Sep 29, 2009

Mild steel welding fume causes manganese accumulation and subtle neuroinflammatory changes but not overt neuronal damage in discrete brain regions of rats after short-term inhalation exposure

James M AntoniniDiane B Miller


Serious questions have been raised by occupational health investigators regarding a possible causal association between neurological effects in welders and the presence of manganese (Mn) in welding fume. Male Sprague-Dawley rats were exposed by inhalation to 40 mg/m(3) of gas metal arc-mild steel (MS) welding fume for 3 h/day for 10 days. Generated fume was collected in the animal chamber during exposure, and particle size, composition, and morphology were characterized. At 1 day after the last exposure, metal deposition in different organ systems and neurological responses in dopaminergic brain regions were assessed in exposed animals. The welding particles were composed primarily of a complex of iron (Fe) and Mn and were arranged as chain-like aggregates with a significant number of particles in the nanometer size range. Mn was observed to translocate from the lungs to the kidney and specific brain regions (olfactory bulb, cortex, and cerebellum) after MS fume inhalation. In terms of neurological responses, short-term MS fume inhalation induced significant elevations in divalent metal ion transporter 1 (Dmt1) expression in striatum and midbrain and significant increases in expression of proinflammatory chemokines (Ccl2, Cxcl2...Continue Reading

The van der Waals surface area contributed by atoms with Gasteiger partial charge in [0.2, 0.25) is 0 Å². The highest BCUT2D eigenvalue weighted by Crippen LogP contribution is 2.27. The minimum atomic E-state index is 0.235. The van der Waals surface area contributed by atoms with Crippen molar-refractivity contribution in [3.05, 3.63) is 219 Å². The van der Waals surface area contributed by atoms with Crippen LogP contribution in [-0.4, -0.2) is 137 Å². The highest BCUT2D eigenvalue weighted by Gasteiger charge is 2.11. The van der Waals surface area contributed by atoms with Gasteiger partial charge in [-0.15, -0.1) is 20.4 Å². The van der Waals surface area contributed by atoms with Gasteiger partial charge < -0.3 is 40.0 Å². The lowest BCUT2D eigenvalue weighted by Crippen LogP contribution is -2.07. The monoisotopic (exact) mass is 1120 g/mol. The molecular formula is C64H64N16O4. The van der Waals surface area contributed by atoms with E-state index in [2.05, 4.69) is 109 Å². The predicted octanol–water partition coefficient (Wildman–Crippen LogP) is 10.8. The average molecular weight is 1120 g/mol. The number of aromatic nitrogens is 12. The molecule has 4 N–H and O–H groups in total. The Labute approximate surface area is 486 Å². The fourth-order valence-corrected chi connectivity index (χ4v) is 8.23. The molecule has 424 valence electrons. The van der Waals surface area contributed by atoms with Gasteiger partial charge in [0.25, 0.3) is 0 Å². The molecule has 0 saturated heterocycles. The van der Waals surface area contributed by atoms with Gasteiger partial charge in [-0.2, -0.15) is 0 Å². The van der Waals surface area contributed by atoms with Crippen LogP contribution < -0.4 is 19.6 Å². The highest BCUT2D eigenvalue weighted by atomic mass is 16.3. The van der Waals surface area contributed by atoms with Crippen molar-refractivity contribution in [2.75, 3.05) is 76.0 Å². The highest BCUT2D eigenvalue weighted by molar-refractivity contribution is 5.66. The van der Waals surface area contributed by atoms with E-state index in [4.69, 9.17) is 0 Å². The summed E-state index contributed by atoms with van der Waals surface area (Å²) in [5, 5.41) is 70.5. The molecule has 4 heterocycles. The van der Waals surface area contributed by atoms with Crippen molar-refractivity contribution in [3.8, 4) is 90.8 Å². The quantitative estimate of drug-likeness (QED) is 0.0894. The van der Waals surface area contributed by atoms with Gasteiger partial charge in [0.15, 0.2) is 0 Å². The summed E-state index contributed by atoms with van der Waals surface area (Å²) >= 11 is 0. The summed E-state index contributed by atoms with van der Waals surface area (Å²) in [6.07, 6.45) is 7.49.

• References44
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Mentioned in this Paper

Real-Time Polymerase Chain Reaction
Homovanillic Acid
Metal Ion Transporter
Cortex Bone Disorders
Abnormal Degeneration
Adrenal Cortex Diseases
Hydrogen Peroxide

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